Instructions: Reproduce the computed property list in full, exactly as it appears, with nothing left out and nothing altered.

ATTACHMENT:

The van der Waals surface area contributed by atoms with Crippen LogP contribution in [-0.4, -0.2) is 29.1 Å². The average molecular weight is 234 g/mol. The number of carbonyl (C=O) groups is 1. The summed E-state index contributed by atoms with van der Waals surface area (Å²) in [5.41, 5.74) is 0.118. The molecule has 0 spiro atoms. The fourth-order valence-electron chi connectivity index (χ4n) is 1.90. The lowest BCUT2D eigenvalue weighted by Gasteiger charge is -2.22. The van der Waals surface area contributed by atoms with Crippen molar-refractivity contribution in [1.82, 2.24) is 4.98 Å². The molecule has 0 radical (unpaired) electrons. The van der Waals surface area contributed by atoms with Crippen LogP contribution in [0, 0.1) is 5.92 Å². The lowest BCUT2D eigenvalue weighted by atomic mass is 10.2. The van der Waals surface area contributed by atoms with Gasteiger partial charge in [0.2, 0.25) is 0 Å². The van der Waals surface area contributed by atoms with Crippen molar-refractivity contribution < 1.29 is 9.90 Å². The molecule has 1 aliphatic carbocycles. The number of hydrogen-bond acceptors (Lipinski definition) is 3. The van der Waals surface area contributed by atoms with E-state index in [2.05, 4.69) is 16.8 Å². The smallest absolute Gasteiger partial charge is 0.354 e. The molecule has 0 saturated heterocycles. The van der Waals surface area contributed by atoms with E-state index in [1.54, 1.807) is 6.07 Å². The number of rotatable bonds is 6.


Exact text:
The van der Waals surface area contributed by atoms with Crippen LogP contribution in [-0.4, -0.2) is 29.1 Å². The average molecular weight is 234 g/mol. The number of carbonyl (C=O) groups is 1. The summed E-state index contributed by atoms with van der Waals surface area (Å²) in [5.41, 5.74) is 0.118. The molecule has 0 spiro atoms. The fourth-order valence-electron chi connectivity index (χ4n) is 1.90. The lowest BCUT2D eigenvalue weighted by Gasteiger charge is -2.22. The van der Waals surface area contributed by atoms with Crippen molar-refractivity contribution in [1.82, 2.24) is 4.98 Å². The molecule has 0 radical (unpaired) electrons. The van der Waals surface area contributed by atoms with Crippen LogP contribution in [0, 0.1) is 5.92 Å². The lowest BCUT2D eigenvalue weighted by atomic mass is 10.2. The van der Waals surface area contributed by atoms with Gasteiger partial charge in [0.2, 0.25) is 0 Å². The van der Waals surface area contributed by atoms with Crippen molar-refractivity contribution < 1.29 is 9.90 Å². The molecule has 1 aliphatic carbocycles. The number of hydrogen-bond acceptors (Lipinski definition) is 3. The van der Waals surface area contributed by atoms with E-state index in [2.05, 4.69) is 16.8 Å². The smallest absolute Gasteiger partial charge is 0.354 e. The molecule has 0 saturated heterocycles. The van der Waals surface area contributed by atoms with E-state index in [1.54, 1.807) is 6.07 Å². The number of rotatable bonds is 6.